The Federal Aviation Administration announced this year it would allow two charter companies to bring along an iPad in-flight to replace commonly used paper manuals. The move to tablet computer makes the first time the FAA has allowed pilots to fly without archaic paper charts since planes started flying high in the sky.
Many of the country's major carriers plan to follow suit and introduce devices like an iPad onboard, including Alaska Airlines and American Airlines. According to a USA Today report, "safety
advocates also are enthusiastic about tablet computers, but they warn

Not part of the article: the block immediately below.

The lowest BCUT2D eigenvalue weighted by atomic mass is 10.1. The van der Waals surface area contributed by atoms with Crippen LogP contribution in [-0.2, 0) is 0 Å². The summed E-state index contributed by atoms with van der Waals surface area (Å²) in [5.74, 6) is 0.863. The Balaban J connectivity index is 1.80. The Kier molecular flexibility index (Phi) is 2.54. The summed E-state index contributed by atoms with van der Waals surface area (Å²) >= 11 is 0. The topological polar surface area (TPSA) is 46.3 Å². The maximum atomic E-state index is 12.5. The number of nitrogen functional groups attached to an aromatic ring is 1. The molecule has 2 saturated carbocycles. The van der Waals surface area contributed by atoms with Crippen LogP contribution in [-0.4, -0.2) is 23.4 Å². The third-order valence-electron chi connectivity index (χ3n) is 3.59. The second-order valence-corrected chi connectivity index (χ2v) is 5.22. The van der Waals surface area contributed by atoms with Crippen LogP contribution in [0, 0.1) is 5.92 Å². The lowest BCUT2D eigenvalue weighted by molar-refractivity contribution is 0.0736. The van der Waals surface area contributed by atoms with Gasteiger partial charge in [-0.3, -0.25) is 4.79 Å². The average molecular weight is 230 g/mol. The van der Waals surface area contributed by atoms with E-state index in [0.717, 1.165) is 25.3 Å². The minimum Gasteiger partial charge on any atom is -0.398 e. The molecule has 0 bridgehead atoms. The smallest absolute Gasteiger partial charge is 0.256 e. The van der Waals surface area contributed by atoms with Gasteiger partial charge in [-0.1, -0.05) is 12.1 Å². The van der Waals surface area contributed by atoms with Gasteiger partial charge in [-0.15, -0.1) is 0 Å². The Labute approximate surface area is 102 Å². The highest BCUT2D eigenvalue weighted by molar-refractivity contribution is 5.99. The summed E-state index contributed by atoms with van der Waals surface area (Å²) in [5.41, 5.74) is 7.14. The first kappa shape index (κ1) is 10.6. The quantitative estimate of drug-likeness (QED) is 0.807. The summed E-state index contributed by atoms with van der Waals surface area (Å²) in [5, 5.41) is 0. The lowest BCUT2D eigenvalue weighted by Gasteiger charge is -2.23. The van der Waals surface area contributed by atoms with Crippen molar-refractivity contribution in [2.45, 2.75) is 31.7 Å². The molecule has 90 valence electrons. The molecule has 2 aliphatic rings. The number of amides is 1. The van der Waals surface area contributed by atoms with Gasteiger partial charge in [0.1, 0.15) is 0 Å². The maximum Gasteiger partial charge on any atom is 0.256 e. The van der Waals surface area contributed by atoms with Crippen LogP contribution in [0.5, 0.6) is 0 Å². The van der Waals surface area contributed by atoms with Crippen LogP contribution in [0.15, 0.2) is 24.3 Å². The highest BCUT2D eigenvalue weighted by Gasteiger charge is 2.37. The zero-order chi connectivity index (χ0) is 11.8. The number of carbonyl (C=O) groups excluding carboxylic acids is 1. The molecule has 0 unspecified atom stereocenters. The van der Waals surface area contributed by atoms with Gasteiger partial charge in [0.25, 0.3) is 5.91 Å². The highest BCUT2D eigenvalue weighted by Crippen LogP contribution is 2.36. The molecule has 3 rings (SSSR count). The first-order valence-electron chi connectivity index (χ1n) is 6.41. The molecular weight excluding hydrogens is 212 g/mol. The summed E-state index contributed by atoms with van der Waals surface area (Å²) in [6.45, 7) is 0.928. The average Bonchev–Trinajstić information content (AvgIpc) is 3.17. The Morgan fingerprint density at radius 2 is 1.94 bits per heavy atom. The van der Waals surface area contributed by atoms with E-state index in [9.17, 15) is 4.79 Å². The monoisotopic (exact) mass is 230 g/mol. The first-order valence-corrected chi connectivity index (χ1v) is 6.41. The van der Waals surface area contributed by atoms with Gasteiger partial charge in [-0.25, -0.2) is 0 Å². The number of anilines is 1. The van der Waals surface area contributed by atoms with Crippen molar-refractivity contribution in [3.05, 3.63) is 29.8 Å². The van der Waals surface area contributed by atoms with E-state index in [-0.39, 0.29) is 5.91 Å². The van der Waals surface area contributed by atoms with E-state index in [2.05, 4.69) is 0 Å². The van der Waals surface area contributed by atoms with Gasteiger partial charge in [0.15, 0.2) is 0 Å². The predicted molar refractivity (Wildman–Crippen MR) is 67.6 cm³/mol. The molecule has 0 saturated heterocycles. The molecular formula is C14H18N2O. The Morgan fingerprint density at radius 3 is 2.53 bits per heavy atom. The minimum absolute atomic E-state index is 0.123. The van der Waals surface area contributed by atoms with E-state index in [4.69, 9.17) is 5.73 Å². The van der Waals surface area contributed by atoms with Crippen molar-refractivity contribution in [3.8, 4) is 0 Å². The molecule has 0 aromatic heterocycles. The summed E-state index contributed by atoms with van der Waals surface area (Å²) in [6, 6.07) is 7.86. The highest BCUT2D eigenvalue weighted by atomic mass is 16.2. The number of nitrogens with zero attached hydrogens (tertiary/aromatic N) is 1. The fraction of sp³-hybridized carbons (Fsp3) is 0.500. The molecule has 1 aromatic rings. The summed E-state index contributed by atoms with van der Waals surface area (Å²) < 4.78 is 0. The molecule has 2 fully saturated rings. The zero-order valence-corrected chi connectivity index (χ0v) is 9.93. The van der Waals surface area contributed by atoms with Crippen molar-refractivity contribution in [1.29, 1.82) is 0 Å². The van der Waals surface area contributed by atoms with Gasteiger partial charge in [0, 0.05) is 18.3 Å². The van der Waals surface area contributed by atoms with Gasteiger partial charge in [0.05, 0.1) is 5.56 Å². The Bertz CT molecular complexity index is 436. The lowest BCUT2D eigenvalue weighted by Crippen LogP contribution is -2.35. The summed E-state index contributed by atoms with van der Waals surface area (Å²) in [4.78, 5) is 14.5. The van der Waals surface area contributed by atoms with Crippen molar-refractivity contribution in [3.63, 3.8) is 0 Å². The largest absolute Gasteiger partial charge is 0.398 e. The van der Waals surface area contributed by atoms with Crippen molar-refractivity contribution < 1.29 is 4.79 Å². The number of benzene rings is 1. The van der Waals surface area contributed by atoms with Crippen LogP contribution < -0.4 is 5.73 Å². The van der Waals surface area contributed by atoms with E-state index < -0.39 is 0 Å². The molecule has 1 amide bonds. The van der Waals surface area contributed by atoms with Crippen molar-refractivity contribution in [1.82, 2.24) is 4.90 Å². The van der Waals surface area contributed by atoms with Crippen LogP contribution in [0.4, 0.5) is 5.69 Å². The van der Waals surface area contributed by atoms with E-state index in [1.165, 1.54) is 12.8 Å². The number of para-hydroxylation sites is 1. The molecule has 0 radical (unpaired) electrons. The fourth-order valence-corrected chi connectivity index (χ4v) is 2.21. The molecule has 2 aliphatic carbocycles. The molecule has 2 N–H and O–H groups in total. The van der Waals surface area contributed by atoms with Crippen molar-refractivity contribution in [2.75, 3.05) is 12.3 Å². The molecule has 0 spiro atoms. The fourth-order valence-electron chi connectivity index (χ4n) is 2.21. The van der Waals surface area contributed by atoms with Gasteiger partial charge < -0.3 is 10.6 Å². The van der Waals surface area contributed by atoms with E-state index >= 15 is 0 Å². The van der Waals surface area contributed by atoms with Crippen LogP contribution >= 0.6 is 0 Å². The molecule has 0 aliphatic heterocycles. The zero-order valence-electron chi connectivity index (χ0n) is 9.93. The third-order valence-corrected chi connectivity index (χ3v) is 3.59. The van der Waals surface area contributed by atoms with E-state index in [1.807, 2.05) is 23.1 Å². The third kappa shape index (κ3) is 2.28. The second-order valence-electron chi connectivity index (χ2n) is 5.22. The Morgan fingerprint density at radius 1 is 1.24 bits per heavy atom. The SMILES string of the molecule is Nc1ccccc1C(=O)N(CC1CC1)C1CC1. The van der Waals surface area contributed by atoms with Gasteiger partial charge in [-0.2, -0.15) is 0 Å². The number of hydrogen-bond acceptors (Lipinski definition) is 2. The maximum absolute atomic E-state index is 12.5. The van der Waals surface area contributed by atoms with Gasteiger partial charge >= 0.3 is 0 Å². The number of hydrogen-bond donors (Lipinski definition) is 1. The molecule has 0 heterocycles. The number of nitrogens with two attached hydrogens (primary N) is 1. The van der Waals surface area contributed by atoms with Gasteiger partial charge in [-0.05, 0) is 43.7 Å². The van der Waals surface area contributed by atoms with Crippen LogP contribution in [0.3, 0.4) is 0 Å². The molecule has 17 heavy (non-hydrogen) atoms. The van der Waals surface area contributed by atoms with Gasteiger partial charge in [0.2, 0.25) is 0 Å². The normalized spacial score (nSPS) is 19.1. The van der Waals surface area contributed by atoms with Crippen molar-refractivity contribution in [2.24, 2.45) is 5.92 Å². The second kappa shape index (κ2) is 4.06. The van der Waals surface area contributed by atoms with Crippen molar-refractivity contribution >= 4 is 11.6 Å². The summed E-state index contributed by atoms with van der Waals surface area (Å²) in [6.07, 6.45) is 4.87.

that there could be a downside: more distractions in the cockpit."
While an iPad could assist pilots with such features as weather reports, it could also mean pilots might wind up using the popular devices for their own personal use. The FAA is hoping they do not see tweets come from @ImaPilot that read, "Cool, about to land a plane in Hawaii, Aloha lol."
As you might recall, in the fall of 2009, two pilots aboard a Northwest Airlines flight were distracted while flying and missed their destination due to working on their laptops. However, the FAA does not require approval from private pilots when it comes to using mini-computers, and aviation software has continously been a big seller at the Apple App Store.